2.What would you do if war came to your country? Points such as relief of suffering through first aid work, ambulance services, fire fighting, civilian "civilised" work in general, unconnected with the war effort.
3.What sort of things are you doing now which illustrate in a practical way the stand you are taking? Protest marches, discussion groups, community work through youth groups, Corso campaigns and the like, and anything which shows a constructive rather than destructive approach to life.

If your objection to military service is based primarily on a dislike to the Vietnam war in particular rather than any strongly held belief against war in general this could quite legitimately be put into any statement e.g. the Vietnam war is the only war you have had any real contact with, and if war is as bad as that you just cannot tee yourself taking part. You may get a question, though the are fairly rare these days, of the type, "What [unclear: wo] you do if an enemy soldier was about to rape your mother"? The best answer to this, (apart from the rather risky flippant joke approach of telling your mother to lie back and enjoy it) is probably, "I don't know what I would do [unclear: because] it's a purely hypothetical and extreme situation which I haven't met yet, and I might well try and clobber the soldier." The basic point to remember throughout, however, is that what you say should be a statement of your own beliefs, not the ones here. Further information on conscientious objection can be obtained from Roger Martin 138B Kelburn Parade, Wellington 5 (759-[unclear: 662]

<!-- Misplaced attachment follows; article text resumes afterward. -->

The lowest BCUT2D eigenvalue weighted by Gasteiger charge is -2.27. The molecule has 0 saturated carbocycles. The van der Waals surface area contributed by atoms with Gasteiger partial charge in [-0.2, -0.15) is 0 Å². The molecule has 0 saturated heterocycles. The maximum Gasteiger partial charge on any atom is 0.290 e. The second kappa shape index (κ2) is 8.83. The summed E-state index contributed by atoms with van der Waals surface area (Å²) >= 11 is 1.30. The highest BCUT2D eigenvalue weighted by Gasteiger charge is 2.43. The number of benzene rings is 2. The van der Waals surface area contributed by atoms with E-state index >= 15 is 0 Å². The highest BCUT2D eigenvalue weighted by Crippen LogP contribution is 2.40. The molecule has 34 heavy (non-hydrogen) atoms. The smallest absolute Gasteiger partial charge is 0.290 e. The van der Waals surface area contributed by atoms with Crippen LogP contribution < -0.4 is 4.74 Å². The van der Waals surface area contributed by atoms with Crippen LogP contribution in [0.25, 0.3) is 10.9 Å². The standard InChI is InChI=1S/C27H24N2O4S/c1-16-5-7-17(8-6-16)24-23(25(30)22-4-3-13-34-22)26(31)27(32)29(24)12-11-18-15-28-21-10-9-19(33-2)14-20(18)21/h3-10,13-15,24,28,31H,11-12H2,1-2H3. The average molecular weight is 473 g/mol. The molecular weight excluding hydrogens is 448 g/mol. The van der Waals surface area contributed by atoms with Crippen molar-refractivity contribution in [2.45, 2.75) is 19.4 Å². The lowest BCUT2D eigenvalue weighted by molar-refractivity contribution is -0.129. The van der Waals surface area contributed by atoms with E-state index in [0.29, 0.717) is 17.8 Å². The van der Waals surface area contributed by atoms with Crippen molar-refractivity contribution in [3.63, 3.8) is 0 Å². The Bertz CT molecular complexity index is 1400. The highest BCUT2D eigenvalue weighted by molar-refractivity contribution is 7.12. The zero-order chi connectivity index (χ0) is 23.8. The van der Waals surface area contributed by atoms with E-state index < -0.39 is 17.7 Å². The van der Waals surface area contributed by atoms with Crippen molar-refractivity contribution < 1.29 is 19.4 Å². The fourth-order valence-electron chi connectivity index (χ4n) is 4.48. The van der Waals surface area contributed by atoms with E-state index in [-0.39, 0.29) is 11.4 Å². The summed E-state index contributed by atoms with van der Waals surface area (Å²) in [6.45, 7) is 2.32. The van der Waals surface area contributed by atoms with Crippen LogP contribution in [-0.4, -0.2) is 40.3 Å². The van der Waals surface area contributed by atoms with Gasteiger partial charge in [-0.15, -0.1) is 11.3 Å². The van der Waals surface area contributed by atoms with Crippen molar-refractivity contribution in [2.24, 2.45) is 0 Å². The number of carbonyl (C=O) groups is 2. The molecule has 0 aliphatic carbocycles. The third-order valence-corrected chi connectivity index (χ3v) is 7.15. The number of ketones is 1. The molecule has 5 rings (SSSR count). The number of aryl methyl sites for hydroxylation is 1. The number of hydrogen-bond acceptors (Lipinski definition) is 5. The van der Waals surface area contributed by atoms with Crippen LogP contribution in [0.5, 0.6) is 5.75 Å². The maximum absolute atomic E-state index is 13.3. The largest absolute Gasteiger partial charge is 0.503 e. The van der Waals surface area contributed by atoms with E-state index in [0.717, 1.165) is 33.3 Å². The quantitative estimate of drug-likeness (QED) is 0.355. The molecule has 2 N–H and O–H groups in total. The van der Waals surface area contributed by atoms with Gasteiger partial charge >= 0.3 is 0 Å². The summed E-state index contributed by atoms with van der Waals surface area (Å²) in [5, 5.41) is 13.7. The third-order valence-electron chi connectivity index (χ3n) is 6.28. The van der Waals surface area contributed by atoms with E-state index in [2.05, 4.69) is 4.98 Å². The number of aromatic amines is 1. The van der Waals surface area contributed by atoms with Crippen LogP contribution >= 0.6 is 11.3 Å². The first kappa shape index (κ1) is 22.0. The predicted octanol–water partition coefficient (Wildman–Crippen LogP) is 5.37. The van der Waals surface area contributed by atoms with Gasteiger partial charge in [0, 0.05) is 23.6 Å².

There is, finally, a third alternative which can be considered more radical than becoming a CO.; this it conscientious non-compliance or [unclear: non-co-of] eration in which you refuse to register at all and thereby break the law. By registering as a C. O. under the National Military Service Act you implicitly recognise the right of the state to conscript people to fight, but use the C.O. clauses which the state has kindly provided to show that you cannot enlist on the grounds of personal conscience. By refuting to register at all you are in fact saying that the state has no right to ask its citizens to fight or to be trained to fight. The law takes a dim view of this position, of course, at this stand can land you in jail for up to three months or a fine of up to $400. In addition, or as an alternative, to fine or imprisonment the magistrate may direct you to undertake other work for up to a year on Army pay scales. Employers also commit an offence under the Act if they employ a person knowing that he has not registered. Moreover you technically commit a further [unclear: offenc] every day you do not register so that if you are convicted once you can still be re-arrested and convicted again for continuing to refute to register.

Further information on non-compliance can be obtained from Organisation to Halt Military Service (OHMS) P.O.Box 1226, Wellington. (758-646).

Photo of a tank